Managing the older adult with inflammatory bowel disease: is age just a number?
PURPOSE OF REVIEW:This review summarizes the most recent literature on older adults with inflammatory bowel diseases (IBD). Additionally, we review geriatric syndromes that may be pertinent to the management of older adults with IBD. RECENT FINDINGS:Traditionally chronological age has been used to risk stratify older adults with IBD, however physiologic status, including comorbidities, frailty, and sarcopenia, are more closely associated with clinical outcomes for older adults. Delaying care for and undertreating older adults with IBD based upon advanced chronologic age alone is associated with worse outcomes, including increased mortality. Treatment decisions should be made considering physiologic status, with an understanding of the differential risks associated with both ongoing disease and treatment. As such, there is an increasing recognition of the impact geriatric syndromes have on older adults with IBD, which need to be further explored. SUMMARY:Older adults with IBD are less likely to receive advanced therapies and timely surgery. They are also more likely to have adverse outcomes despite having similar disease courses to younger adults with IBD. Focusing on biological age as opposed to chronological age can shift this trajectory and improve quality of care for this growing population of patients with IBD.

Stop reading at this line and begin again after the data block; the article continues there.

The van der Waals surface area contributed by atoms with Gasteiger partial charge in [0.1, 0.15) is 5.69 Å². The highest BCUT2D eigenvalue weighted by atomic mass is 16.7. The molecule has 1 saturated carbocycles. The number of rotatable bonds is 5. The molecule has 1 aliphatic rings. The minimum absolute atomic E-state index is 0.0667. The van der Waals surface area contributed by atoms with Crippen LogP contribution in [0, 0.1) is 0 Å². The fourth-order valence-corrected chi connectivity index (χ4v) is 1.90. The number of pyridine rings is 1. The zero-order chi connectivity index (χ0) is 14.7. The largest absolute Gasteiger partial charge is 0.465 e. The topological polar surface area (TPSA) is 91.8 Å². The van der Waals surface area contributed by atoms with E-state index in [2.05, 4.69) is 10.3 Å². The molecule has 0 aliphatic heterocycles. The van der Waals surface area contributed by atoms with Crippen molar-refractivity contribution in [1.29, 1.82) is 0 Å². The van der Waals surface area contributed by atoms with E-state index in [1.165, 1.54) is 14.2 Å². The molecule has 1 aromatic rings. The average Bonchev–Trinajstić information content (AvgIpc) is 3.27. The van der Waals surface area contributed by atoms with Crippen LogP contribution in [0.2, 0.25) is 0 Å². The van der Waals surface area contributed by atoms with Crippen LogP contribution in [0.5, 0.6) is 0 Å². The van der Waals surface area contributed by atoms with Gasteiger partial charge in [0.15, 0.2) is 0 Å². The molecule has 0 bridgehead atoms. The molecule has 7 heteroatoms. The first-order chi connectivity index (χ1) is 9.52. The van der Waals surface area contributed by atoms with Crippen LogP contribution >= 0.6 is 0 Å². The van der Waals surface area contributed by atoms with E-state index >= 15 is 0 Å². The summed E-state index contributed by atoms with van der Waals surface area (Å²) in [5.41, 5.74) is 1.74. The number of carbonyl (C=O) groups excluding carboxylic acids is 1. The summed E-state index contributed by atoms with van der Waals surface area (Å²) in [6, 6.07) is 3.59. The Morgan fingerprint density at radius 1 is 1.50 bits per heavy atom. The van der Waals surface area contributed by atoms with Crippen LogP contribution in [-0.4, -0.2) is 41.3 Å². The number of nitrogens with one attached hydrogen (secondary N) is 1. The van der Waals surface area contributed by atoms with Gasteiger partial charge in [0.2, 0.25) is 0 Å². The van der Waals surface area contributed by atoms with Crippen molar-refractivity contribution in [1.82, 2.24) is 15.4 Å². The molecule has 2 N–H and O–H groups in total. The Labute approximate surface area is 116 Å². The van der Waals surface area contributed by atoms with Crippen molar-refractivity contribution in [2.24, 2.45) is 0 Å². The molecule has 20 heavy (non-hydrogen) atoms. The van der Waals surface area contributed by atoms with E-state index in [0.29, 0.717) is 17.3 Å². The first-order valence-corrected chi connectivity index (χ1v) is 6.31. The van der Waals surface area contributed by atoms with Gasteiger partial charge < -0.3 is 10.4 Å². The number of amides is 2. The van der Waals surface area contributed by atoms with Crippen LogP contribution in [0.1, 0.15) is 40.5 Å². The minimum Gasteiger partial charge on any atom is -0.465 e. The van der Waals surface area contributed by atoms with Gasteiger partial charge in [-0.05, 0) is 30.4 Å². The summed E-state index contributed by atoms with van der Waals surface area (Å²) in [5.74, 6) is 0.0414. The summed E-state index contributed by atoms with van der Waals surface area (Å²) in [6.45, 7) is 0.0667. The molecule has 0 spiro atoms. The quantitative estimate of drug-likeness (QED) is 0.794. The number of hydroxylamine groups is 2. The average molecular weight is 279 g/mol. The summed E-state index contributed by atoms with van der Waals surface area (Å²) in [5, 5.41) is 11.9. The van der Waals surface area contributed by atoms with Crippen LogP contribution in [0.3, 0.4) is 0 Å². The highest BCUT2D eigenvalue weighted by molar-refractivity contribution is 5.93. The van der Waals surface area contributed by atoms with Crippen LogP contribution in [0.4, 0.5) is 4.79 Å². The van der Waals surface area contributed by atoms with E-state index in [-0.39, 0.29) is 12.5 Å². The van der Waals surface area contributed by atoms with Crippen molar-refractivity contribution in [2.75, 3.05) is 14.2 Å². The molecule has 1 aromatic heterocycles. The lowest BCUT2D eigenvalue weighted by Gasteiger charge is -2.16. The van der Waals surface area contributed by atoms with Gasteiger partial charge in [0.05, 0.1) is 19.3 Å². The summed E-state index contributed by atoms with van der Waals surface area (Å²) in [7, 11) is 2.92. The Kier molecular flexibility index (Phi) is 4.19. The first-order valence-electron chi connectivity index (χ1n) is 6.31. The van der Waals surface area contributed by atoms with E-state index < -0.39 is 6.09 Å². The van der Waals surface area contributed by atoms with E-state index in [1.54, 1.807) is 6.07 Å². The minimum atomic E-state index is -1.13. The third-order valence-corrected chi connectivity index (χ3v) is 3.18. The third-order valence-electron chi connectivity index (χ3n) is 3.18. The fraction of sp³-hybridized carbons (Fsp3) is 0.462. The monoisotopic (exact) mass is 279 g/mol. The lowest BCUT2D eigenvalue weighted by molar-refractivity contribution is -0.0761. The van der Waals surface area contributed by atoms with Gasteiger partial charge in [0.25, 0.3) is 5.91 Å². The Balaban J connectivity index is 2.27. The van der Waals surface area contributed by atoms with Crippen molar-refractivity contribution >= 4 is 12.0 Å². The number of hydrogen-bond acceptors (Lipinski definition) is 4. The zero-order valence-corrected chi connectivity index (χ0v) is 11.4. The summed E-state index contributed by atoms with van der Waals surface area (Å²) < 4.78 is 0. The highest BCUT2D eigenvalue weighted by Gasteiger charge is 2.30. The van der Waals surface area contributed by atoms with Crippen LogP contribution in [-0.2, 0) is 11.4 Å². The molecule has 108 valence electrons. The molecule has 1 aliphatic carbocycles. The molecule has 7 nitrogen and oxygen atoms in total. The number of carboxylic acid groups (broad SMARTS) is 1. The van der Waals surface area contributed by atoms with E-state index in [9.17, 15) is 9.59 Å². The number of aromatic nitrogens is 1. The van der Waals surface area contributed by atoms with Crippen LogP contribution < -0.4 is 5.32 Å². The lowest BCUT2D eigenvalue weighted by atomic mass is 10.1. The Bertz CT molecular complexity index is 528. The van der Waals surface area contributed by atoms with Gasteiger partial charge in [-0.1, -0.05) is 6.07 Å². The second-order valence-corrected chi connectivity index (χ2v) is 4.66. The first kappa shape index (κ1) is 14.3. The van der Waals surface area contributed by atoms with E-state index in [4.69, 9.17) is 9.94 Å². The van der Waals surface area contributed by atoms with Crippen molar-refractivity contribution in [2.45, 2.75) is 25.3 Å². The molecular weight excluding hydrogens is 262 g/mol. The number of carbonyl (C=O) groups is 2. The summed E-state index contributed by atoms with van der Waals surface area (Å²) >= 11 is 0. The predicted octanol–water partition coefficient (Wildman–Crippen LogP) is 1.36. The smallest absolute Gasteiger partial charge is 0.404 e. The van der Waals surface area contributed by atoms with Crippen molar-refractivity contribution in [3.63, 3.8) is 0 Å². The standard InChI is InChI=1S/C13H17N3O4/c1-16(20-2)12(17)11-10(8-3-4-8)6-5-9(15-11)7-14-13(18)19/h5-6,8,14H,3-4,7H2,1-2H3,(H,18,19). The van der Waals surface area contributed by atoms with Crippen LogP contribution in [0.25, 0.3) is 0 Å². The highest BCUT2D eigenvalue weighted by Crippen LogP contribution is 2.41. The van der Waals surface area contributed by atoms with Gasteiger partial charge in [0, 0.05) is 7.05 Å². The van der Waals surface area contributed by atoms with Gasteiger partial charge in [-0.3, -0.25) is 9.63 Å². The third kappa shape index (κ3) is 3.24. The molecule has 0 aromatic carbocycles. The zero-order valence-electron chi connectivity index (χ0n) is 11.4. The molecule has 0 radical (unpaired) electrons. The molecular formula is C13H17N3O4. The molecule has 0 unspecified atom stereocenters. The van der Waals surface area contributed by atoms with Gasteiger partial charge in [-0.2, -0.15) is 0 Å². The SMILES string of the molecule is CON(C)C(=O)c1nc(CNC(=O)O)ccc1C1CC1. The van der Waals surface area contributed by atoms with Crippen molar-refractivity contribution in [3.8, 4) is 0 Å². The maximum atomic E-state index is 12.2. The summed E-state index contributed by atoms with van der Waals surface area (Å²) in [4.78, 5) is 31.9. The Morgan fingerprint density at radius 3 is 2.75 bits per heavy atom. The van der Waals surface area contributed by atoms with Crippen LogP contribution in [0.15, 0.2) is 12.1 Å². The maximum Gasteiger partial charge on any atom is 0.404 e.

Colorectal Cancer Screening and Surveillance in the Geriatric Population